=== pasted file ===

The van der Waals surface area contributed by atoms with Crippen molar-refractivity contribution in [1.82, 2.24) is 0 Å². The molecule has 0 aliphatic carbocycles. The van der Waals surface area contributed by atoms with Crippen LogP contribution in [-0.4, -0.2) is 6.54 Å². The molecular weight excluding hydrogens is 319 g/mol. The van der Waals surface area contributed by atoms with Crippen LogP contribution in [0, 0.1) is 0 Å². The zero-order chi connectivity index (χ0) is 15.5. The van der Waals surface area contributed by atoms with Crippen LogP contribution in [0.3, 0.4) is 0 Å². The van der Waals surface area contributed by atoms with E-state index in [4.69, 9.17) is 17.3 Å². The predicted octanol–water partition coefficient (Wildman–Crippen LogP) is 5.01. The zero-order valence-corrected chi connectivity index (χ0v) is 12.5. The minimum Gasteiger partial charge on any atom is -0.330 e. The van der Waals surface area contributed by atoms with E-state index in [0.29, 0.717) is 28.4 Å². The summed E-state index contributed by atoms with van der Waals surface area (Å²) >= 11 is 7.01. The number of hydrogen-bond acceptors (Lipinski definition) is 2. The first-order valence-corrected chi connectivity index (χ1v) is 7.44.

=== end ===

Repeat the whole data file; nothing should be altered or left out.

The van der Waals surface area contributed by atoms with Crippen molar-refractivity contribution in [1.82, 2.24) is 0 Å². The molecule has 0 aliphatic carbocycles. The van der Waals surface area contributed by atoms with Crippen LogP contribution in [-0.4, -0.2) is 6.54 Å². The molecular weight excluding hydrogens is 319 g/mol. The van der Waals surface area contributed by atoms with Crippen LogP contribution in [0, 0.1) is 0 Å². The zero-order chi connectivity index (χ0) is 15.5. The van der Waals surface area contributed by atoms with Crippen LogP contribution in [0.3, 0.4) is 0 Å². The van der Waals surface area contributed by atoms with E-state index in [4.69, 9.17) is 17.3 Å². The predicted octanol–water partition coefficient (Wildman–Crippen LogP) is 5.01. The zero-order valence-corrected chi connectivity index (χ0v) is 12.5. The minimum Gasteiger partial charge on any atom is -0.330 e. The van der Waals surface area contributed by atoms with E-state index in [0.29, 0.717) is 28.4 Å². The summed E-state index contributed by atoms with van der Waals surface area (Å²) >= 11 is 7.01. The number of hydrogen-bond acceptors (Lipinski definition) is 2. The first-order valence-corrected chi connectivity index (χ1v) is 7.44.